The U.S. Department of Agriculture Under Secretary for Marketing and Regulatory Programs Jenny Lester Moffitt announced new partnerships to enhance plant and animal health at the Africa Food Systems Forum in Tanzania this week. Under Secretary Moffitt’s engagements underscored USDA’s strong partnership in Africa through delivering real solutions.
While there, Under Secretary Moffitt announced that USDA’s Animal and Plant Health Inspection Service (APHIS), working in close partnership with the World Organization of Animal Health (WOAH), is helping to bolster animal health infrastructure, including partnerships in Africa building off longstanding work with the African Union.
The WOAH projects include creating tools for the early detection of emerging zoonotic infections in wildlife, harmonizing animal health processes, standardizing methods for managing sensitive trade issues, and minimizing food supply chain disruptions.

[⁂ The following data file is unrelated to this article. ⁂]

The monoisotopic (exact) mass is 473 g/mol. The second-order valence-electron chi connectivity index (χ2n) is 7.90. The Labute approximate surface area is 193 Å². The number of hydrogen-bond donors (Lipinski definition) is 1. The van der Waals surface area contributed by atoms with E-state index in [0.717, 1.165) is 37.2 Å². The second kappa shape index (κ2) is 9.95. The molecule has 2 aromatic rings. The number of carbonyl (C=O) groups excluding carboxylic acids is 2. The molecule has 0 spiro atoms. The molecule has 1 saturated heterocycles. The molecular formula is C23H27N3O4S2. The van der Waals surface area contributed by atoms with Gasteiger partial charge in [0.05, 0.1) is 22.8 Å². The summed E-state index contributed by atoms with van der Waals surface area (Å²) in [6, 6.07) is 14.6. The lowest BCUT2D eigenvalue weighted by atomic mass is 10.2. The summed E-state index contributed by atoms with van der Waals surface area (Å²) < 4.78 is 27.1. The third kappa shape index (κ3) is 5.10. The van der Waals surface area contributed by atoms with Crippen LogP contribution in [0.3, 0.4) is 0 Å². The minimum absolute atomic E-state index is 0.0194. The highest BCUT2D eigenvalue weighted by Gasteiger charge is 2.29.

Under Secretary Moffitt also announced USDA’s partnership with the U.N. Food and Agriculture Organization’s International Plant Protection Convention and the African Union to establish the Africa Phytosanitary Program to provide Africa with advanced tools to prevent, detect, and manage significant plant pests and diseases.
“The connections between plant pests, crop losses and food shortages are evident in Africa,” said USDA Marketing and Regulatory Programs Under Secretary Moffitt. “With plant pests undermining crop production and causing losses between 30-60 percent annually, the need for effective pest management strategies that address the detrimental effects of plant pests and plant and animal diseases is critical.”
The Africa Phytosanitary Program will equip national plant protection organizations with advanced, science-based approaches to prevent, detect, and manage significant plant pests and diseases that threaten food security and economic growth. APHIS has invested $750,000 in financial and in-kind expertise and time to develop pest surveillance protocols, electronic data collection and reporting tools, training materials, and to conduct training for 11 countries during this first year pilot phase. The goal is to include all 54 countries by 2026.Source : usda.gov